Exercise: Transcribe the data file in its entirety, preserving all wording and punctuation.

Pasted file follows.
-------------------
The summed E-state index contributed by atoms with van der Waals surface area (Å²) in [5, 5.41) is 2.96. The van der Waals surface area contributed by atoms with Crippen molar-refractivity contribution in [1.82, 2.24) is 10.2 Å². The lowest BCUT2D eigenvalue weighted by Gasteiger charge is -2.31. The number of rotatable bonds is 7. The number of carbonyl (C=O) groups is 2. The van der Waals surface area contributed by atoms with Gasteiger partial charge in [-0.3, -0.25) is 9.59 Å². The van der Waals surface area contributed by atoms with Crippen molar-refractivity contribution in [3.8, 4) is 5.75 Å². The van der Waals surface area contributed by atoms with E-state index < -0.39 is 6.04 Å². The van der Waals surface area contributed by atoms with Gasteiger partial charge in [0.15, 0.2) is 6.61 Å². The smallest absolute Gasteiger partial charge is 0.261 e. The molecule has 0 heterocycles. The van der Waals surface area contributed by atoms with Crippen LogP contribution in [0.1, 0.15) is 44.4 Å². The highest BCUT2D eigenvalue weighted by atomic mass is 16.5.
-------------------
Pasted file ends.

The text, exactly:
The summed E-state index contributed by atoms with van der Waals surface area (Å²) in [5, 5.41) is 2.96. The van der Waals surface area contributed by atoms with Crippen molar-refractivity contribution in [1.82, 2.24) is 10.2 Å². The lowest BCUT2D eigenvalue weighted by Gasteiger charge is -2.31. The number of rotatable bonds is 7. The number of carbonyl (C=O) groups is 2. The van der Waals surface area contributed by atoms with Gasteiger partial charge in [-0.3, -0.25) is 9.59 Å². The van der Waals surface area contributed by atoms with Crippen molar-refractivity contribution in [3.8, 4) is 5.75 Å². The van der Waals surface area contributed by atoms with E-state index < -0.39 is 6.04 Å². The van der Waals surface area contributed by atoms with Gasteiger partial charge in [0.15, 0.2) is 6.61 Å². The smallest absolute Gasteiger partial charge is 0.261 e. The molecule has 0 heterocycles. The van der Waals surface area contributed by atoms with Crippen LogP contribution in [0.1, 0.15) is 44.4 Å². The highest BCUT2D eigenvalue weighted by atomic mass is 16.5.